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Sunday 20 Aug 2017 | 03:26 | SYDNEY
Sunday 20 Aug 2017 | 03:26 | SYDNEY

Institutions and power

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COMMENTS

17 June 2008 10:31

As usual, Sam has spotted the weak point in my position. I had argued that Rudd should not waste his time and credibility by proposing half-baked new ideas for new forums like his aspirational Asia-Pacific Community. He should focus instead on trying to mobilise changes to the fundamentals of the relationships between major powers that are essential if Asia is to accommodate the rise of China (and eventually India) peacefully. But Sam is at least half-right when he responded yesterday that it is important to build forums institutions too, precisely because they can help bring about the kinds of changes in relationships between key players which we both agree are needed. 

We are in chicken-and-egg territory here. As Sam says, good forums and institutions can help to transform relationships, as the EU (which Rudd himself is taking as an exemplar for Asia) shows. Clearly the evolution of the EU since the 1950s has helped transform the relationship between old enemies like France and Germany to the point that the use of force between them is unthinkable, and indeed the appeal of the EU metaphor for Asia’s institutions is that we should all aspire to see that kind of transformation Asia’s major-power relationships too.

But equally, as the EU metaphor suggests, building cooperative forums and institutions requires that some very important and basic principles have already been adopted between the key players before much progress can be made. The EU emerged from tough times which taught a harsh lesson: that preserving peace between major powers is the absolute priority in international affairs. Easy to say, but hard to turn into practice as the foundation for international relations unless you are willing to conform to some basic principles. Those principles essentially involve unconditional and mutual respect for one another’s equal status as major powers. Unless everyone who matters accepts this, forum-building can be more likely to widen differences as to narrow them. Indeed, the shape of forums and institutions can itself become an adversarial issue. For example, China’s resistance to Japan becoming a permanent member of the UNSC — and America’s apparent indifference – precisely reflect both countries’ refusal to acknowledge Japan’s legitimate status as a great power. And look at the fuss over the East Asian Summit.

Which leads me to think that I may still be half-right too. Frankly, I do not think these essential preconditions for effective security institution-building yet exist in Asia. That is why the alphabet soup of regional multilateral forums is so unrewarding. Major powers can cooperate on individual issues like North Korea, but they cannot yet hold a sensible discussion about the future power structure in Asia, because they continue to start from fundamentally incompatible positions, and none of them is yet convinced that those differences are not worth fighting over. Until we get some movement on those fundamentals, efforts to build new forums to bring them together may only entrench and amplify competitive attitudes, not assuage them. So my message to Mr Rudd is, if he really wants to help build a peaceful Asian Century, he needs to start by talking to each of the major powers about their attitudes to the others, and leave the organisation of new forums until there is a better chance that they will agree on fundamentals.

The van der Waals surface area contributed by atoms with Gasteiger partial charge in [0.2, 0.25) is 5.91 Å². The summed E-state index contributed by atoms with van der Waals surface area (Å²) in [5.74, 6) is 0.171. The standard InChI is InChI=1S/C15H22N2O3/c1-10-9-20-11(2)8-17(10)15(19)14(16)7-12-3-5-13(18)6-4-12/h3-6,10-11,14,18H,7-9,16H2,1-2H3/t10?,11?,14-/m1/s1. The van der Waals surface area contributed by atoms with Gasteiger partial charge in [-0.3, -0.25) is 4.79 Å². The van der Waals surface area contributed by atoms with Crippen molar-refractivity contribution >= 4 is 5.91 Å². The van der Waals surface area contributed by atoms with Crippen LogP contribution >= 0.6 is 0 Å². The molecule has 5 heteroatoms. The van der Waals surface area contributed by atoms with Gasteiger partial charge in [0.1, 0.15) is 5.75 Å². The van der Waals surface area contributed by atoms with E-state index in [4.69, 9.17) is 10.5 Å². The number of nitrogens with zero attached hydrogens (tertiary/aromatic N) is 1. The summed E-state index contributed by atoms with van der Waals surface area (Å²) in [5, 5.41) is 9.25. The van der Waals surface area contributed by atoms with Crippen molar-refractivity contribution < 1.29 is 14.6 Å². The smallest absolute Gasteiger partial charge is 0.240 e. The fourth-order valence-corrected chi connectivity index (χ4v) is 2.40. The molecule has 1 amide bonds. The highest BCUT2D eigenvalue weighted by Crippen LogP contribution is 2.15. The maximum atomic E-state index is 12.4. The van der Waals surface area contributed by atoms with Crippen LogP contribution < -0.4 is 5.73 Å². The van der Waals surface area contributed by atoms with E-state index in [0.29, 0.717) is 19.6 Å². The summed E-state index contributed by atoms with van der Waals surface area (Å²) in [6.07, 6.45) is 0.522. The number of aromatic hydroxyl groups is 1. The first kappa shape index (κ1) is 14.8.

Ah, I know what you are going to say now. 'What? Australia talk to China, Japan and the US about their relationships with one another? How can we do that?'  Well, it is a big ask: we do not have much experience of this kind of diplomacy – at least not since Alfred Deakin. But no issue is more important to Australia’s future, and no one will look after our interests if we do not. So the real question is: 'What can Australia do to maximise our influence?'  This should be the kind of challenge Rudd is comfortable with – real activist middle-power diplomacy, if you like. Any galah can float an idea about a new forum, but it takes statesmanship to talk the real issues. Rudd missed his chance to take up this challenge in Tokyo last week, as he did in Washington and Beijing on his earlier trip. To me, this is surprising and disappointing, because I think Rudd has what it takes to do this very well.

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